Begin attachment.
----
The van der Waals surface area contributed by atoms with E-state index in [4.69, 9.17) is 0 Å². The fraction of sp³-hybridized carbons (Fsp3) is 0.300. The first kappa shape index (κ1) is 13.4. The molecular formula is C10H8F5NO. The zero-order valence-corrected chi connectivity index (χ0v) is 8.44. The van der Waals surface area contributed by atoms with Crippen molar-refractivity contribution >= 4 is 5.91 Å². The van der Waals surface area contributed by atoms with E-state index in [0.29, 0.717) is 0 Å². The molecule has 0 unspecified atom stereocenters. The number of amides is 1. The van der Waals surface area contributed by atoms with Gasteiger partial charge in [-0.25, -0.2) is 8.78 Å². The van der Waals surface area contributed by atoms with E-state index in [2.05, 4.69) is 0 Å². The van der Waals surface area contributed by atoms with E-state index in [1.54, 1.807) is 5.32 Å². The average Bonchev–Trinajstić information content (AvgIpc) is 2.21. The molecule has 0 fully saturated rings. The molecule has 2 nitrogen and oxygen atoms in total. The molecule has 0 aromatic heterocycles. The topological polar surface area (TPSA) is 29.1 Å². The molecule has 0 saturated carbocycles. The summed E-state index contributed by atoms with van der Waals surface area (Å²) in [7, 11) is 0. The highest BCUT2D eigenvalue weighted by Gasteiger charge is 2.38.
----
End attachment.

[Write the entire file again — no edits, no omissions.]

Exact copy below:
The van der Waals surface area contributed by atoms with E-state index in [4.69, 9.17) is 0 Å². The fraction of sp³-hybridized carbons (Fsp3) is 0.300. The first kappa shape index (κ1) is 13.4. The molecular formula is C10H8F5NO. The zero-order valence-corrected chi connectivity index (χ0v) is 8.44. The van der Waals surface area contributed by atoms with Crippen molar-refractivity contribution >= 4 is 5.91 Å². The van der Waals surface area contributed by atoms with E-state index in [0.29, 0.717) is 0 Å². The molecule has 0 unspecified atom stereocenters. The number of amides is 1. The van der Waals surface area contributed by atoms with Gasteiger partial charge in [-0.25, -0.2) is 8.78 Å². The van der Waals surface area contributed by atoms with E-state index in [2.05, 4.69) is 0 Å². The van der Waals surface area contributed by atoms with E-state index in [1.54, 1.807) is 5.32 Å². The average Bonchev–Trinajstić information content (AvgIpc) is 2.21. The molecule has 0 fully saturated rings. The molecule has 2 nitrogen and oxygen atoms in total. The molecule has 0 aromatic heterocycles. The topological polar surface area (TPSA) is 29.1 Å². The molecule has 0 saturated carbocycles. The summed E-state index contributed by atoms with van der Waals surface area (Å²) in [7, 11) is 0. The highest BCUT2D eigenvalue weighted by Gasteiger charge is 2.38.